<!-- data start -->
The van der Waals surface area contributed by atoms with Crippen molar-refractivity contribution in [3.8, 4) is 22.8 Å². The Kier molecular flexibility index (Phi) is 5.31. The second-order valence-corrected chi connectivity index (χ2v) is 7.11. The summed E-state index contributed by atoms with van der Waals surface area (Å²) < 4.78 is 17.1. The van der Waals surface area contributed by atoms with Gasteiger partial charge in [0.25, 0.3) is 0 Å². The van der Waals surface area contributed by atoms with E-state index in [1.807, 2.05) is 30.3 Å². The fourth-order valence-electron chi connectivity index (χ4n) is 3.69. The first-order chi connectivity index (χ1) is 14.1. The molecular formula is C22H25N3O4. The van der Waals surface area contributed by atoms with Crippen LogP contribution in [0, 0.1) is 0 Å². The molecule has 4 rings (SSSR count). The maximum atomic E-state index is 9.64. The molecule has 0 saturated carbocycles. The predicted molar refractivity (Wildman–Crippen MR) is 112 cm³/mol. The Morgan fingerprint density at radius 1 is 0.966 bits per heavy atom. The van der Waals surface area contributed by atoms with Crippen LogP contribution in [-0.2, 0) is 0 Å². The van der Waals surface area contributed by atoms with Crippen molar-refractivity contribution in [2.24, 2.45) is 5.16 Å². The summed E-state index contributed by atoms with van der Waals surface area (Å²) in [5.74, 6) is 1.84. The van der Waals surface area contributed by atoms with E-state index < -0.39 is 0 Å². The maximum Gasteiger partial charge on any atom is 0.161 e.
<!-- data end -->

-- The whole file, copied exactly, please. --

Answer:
The van der Waals surface area contributed by atoms with Crippen molar-refractivity contribution in [3.8, 4) is 22.8 Å². The Kier molecular flexibility index (Phi) is 5.31. The second-order valence-corrected chi connectivity index (χ2v) is 7.11. The summed E-state index contributed by atoms with van der Waals surface area (Å²) < 4.78 is 17.1. The van der Waals surface area contributed by atoms with Gasteiger partial charge in [0.25, 0.3) is 0 Å². The van der Waals surface area contributed by atoms with E-state index in [1.807, 2.05) is 30.3 Å². The fourth-order valence-electron chi connectivity index (χ4n) is 3.69. The first-order chi connectivity index (χ1) is 14.1. The molecular formula is C22H25N3O4. The van der Waals surface area contributed by atoms with Crippen LogP contribution in [0, 0.1) is 0 Å². The molecule has 4 rings (SSSR count). The maximum atomic E-state index is 9.64. The molecule has 0 saturated carbocycles. The predicted molar refractivity (Wildman–Crippen MR) is 112 cm³/mol. The Morgan fingerprint density at radius 1 is 0.966 bits per heavy atom. The van der Waals surface area contributed by atoms with Crippen LogP contribution in [-0.2, 0) is 0 Å². The van der Waals surface area contributed by atoms with Crippen molar-refractivity contribution in [2.24, 2.45) is 5.16 Å². The summed E-state index contributed by atoms with van der Waals surface area (Å²) in [5.74, 6) is 1.84. The van der Waals surface area contributed by atoms with E-state index < -0.39 is 0 Å². The maximum Gasteiger partial charge on any atom is 0.161 e.